29 Counties Now Have Mosquitoes Testing Positive For West Nile Virus, The Latest: Montour County
On August 27, the Department of Environmental Protection announced mosquitoes in Mahoning Township, Montour County have tested positive for West Nile Virus bringing the total this season to 29.
Westmoreland County was added on August 26.
Altogether, DEP earlier announced mosquitoes have tested positive for West Nile Virus in these counties-- Conewago Township, Adams County; Pittsburgh, Allegheny County; Center Township, Beaver County; Kenhorst Borough, Berks County; Altoona, Blair County; Upper Southampton Township, Bucks County; Ferguson Township, Centre County; North Coventry Township, Chester County; Cumberland County; Washington Township, Dauphin County; Upper Darby Township, Delaware County; Harborcreek Township, Erie County; Quincy Township, Franklin County; Cumberland Township, Greene County; Scranton, Lackawanna County; Lancaster Township, Lancaster County; Shenango Township, Lawrence County; Lebanon County; Allentown, Lehigh County; West Pittston Borough, Luzerne County; Williamsport, Lycoming County; Montgomery County; Easton, Northampton County; Penn Township, Snyder County; Philadelphia, East Buffalo Township, Union County; New Kensington City, Westmoreland County; and Springettsbury Township, York County.
Certain mosquito species carry the West Nile virus, which can cause humans to contract West Nile encephalitis, an infection that can result in an inflammation of the brain. According to the Pennsylvania Department of Health, all residents in areas where virus activity has been identified are at risk of contracting West Nile encephalitis.
Individuals can take a number of precautionary measures around their homes to help eliminate mosquito-breeding areas, including:
-- Dispose of cans, buckets, plastic containers, ceramic pots, or similar containers that hold water.
-- Properly dispose of discarded tires that can collect water. Stagnant water is where most mosquitoes breed.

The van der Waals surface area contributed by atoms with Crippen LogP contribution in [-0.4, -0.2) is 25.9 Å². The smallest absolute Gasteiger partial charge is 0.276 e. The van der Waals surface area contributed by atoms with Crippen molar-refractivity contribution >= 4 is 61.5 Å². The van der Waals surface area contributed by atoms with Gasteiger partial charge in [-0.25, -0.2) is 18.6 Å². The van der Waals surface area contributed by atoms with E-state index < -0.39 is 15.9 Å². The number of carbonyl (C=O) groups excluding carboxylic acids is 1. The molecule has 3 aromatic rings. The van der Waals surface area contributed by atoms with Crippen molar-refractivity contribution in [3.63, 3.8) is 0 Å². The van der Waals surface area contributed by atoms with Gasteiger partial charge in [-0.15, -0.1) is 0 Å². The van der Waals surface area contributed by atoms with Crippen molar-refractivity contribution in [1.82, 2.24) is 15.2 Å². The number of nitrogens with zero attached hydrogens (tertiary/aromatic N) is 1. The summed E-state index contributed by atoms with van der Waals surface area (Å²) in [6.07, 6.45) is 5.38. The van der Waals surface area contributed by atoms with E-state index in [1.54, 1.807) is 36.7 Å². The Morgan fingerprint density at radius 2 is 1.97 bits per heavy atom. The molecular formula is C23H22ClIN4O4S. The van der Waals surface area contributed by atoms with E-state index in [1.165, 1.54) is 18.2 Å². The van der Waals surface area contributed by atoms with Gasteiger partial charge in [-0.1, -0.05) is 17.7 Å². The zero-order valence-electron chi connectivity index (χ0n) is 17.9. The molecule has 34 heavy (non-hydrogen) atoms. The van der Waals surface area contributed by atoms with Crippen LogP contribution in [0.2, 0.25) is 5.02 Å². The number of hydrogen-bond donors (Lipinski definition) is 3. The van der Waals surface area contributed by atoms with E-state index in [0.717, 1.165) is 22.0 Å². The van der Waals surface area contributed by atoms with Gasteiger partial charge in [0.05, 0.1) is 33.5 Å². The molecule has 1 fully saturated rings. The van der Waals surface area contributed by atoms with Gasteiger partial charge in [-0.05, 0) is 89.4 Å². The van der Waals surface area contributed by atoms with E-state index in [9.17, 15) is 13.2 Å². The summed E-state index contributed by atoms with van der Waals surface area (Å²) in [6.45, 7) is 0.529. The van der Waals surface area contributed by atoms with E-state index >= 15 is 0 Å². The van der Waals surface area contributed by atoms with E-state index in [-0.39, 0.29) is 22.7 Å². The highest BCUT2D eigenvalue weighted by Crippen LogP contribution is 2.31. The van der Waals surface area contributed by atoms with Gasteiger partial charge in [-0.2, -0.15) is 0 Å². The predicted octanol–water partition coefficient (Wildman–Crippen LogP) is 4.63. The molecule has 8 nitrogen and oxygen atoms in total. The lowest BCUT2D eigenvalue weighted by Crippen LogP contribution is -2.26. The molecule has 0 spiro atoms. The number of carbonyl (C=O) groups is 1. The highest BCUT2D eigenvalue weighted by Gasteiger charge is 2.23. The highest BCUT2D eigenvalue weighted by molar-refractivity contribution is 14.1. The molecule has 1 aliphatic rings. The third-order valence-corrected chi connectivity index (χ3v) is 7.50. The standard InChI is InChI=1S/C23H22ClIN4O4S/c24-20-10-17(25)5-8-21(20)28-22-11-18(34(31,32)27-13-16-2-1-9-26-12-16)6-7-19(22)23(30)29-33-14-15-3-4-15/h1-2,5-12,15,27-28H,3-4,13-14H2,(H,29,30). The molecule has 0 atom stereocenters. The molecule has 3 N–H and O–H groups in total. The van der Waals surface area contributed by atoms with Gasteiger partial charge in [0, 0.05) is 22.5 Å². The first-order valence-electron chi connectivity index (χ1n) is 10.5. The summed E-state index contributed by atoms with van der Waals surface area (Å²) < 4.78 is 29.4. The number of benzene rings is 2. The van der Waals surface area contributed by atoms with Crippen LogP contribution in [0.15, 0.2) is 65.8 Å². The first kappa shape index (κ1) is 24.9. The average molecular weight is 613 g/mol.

-- Drill holes in the bottom of outdoor recycling containers.
-- Have clogged roof gutters cleaned every year as the leaves from surrounding trees have a tendency to plug drains.
-- Turn over plastic wading pools when not in use.
-- Turn over wheelbarrows and don't let water stagnate in birdbaths.
-- Aerate ornamental pools or stock them with fish.
-- Clean and chlorinate swimming pools not in use and remove any water that may collect on pool covers.
If a resident has stagnant pools of water on their property, they can buy Bti (short for Bacillus thuringiensis subspecies israelensis) products at lawn and garden, outdoor supply, home improvement and other stores. This naturally occurring bacterium kills mosquito larvae, but is safe for people, pets, aquatic life and plants.
Additionally, these simple precautions can prevent mosquito bites, particularly for people who are most at risk:
-- Make sure screens fit tightly over doors and windows to keep mosquitoes out of homes.
-- Consider wearing long-sleeved shirts, long pants and socks when outdoors, particularly when mosquitoes are most active at dawn and dusk, or in areas known for having large numbers of mosquitoes.
-- When possible, reduce outdoor exposure at dawn and dusk during peak mosquito periods, usually April through October.
-- Use insect repellents according to the manufacturer's instructions. An effective repellent will contain DEET, picardin, or lemon eucalyptus oil. Consult with a pediatrician or family physician for questions about the use of repellent on children, as repellent is not recommended for children under the age of two months.
For more information about West Nile virus and the state's surveillance and control program, please visit the West Nile Virus website.
[Posted: August 27, 2019]
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